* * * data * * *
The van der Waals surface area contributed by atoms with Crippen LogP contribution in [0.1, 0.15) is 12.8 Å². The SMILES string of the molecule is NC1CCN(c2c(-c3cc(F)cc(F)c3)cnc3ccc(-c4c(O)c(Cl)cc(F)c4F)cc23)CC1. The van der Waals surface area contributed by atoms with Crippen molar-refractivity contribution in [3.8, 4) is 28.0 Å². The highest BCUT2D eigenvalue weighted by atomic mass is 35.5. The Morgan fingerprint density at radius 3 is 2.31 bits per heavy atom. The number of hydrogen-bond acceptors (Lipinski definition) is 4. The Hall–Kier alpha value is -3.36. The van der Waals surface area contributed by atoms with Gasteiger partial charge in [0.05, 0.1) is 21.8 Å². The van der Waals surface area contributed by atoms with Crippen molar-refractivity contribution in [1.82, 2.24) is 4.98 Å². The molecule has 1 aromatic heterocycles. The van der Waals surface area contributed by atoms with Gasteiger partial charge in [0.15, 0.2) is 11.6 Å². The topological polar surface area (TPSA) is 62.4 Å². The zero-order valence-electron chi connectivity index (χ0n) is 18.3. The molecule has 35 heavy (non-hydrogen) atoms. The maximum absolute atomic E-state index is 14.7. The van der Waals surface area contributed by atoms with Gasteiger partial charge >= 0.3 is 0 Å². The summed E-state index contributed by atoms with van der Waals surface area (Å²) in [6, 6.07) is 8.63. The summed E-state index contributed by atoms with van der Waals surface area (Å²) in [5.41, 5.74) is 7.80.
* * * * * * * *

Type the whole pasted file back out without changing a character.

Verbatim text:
The van der Waals surface area contributed by atoms with Crippen LogP contribution in [0.1, 0.15) is 12.8 Å². The SMILES string of the molecule is NC1CCN(c2c(-c3cc(F)cc(F)c3)cnc3ccc(-c4c(O)c(Cl)cc(F)c4F)cc23)CC1. The van der Waals surface area contributed by atoms with Crippen molar-refractivity contribution in [3.8, 4) is 28.0 Å². The highest BCUT2D eigenvalue weighted by atomic mass is 35.5. The Morgan fingerprint density at radius 3 is 2.31 bits per heavy atom. The number of hydrogen-bond acceptors (Lipinski definition) is 4. The Hall–Kier alpha value is -3.36. The van der Waals surface area contributed by atoms with Gasteiger partial charge in [0.05, 0.1) is 21.8 Å². The van der Waals surface area contributed by atoms with Crippen molar-refractivity contribution in [1.82, 2.24) is 4.98 Å². The molecule has 1 aromatic heterocycles. The van der Waals surface area contributed by atoms with Gasteiger partial charge in [0.15, 0.2) is 11.6 Å². The topological polar surface area (TPSA) is 62.4 Å². The zero-order valence-electron chi connectivity index (χ0n) is 18.3. The molecule has 35 heavy (non-hydrogen) atoms. The maximum absolute atomic E-state index is 14.7. The van der Waals surface area contributed by atoms with Gasteiger partial charge >= 0.3 is 0 Å². The summed E-state index contributed by atoms with van der Waals surface area (Å²) in [6, 6.07) is 8.63. The summed E-state index contributed by atoms with van der Waals surface area (Å²) in [5.41, 5.74) is 7.80.